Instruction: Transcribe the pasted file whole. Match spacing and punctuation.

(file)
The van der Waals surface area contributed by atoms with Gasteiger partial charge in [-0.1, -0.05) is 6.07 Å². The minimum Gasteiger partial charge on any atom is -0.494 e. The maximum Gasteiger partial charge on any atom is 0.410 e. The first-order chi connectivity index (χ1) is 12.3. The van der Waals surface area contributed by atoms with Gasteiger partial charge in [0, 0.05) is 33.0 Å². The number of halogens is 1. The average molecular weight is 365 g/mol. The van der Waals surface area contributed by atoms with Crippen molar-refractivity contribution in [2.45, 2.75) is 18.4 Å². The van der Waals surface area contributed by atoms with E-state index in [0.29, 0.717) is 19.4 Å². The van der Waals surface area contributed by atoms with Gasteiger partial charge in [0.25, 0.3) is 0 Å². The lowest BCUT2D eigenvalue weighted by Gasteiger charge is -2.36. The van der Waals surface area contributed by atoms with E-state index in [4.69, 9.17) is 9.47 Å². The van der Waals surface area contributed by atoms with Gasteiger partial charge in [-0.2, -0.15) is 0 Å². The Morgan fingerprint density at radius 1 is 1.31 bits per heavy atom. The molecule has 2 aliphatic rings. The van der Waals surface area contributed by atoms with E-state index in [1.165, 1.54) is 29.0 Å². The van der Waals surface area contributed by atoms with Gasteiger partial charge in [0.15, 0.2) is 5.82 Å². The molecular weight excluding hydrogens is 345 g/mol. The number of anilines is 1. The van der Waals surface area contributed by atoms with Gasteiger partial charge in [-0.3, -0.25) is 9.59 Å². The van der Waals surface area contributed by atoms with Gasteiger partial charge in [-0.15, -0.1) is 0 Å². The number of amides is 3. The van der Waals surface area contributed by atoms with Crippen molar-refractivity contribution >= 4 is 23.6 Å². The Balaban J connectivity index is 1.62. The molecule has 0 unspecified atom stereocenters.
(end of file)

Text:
The van der Waals surface area contributed by atoms with Gasteiger partial charge in [-0.1, -0.05) is 6.07 Å². The minimum Gasteiger partial charge on any atom is -0.494 e. The maximum Gasteiger partial charge on any atom is 0.410 e. The first-order chi connectivity index (χ1) is 12.3. The van der Waals surface area contributed by atoms with Gasteiger partial charge in [0, 0.05) is 33.0 Å². The number of halogens is 1. The average molecular weight is 365 g/mol. The van der Waals surface area contributed by atoms with Crippen molar-refractivity contribution in [2.45, 2.75) is 18.4 Å². The van der Waals surface area contributed by atoms with E-state index in [0.29, 0.717) is 19.4 Å². The van der Waals surface area contributed by atoms with Gasteiger partial charge in [0.25, 0.3) is 0 Å². The lowest BCUT2D eigenvalue weighted by Gasteiger charge is -2.36. The van der Waals surface area contributed by atoms with E-state index in [4.69, 9.17) is 9.47 Å². The van der Waals surface area contributed by atoms with Gasteiger partial charge in [-0.2, -0.15) is 0 Å². The Morgan fingerprint density at radius 1 is 1.31 bits per heavy atom. The molecule has 2 aliphatic rings. The van der Waals surface area contributed by atoms with E-state index in [1.165, 1.54) is 29.0 Å². The van der Waals surface area contributed by atoms with Gasteiger partial charge in [0.15, 0.2) is 5.82 Å². The molecular weight excluding hydrogens is 345 g/mol. The number of anilines is 1. The van der Waals surface area contributed by atoms with Gasteiger partial charge in [-0.3, -0.25) is 9.59 Å². The van der Waals surface area contributed by atoms with Gasteiger partial charge in [-0.15, -0.1) is 0 Å². The number of amides is 3. The van der Waals surface area contributed by atoms with Crippen molar-refractivity contribution >= 4 is 23.6 Å². The Balaban J connectivity index is 1.62. The molecule has 0 unspecified atom stereocenters.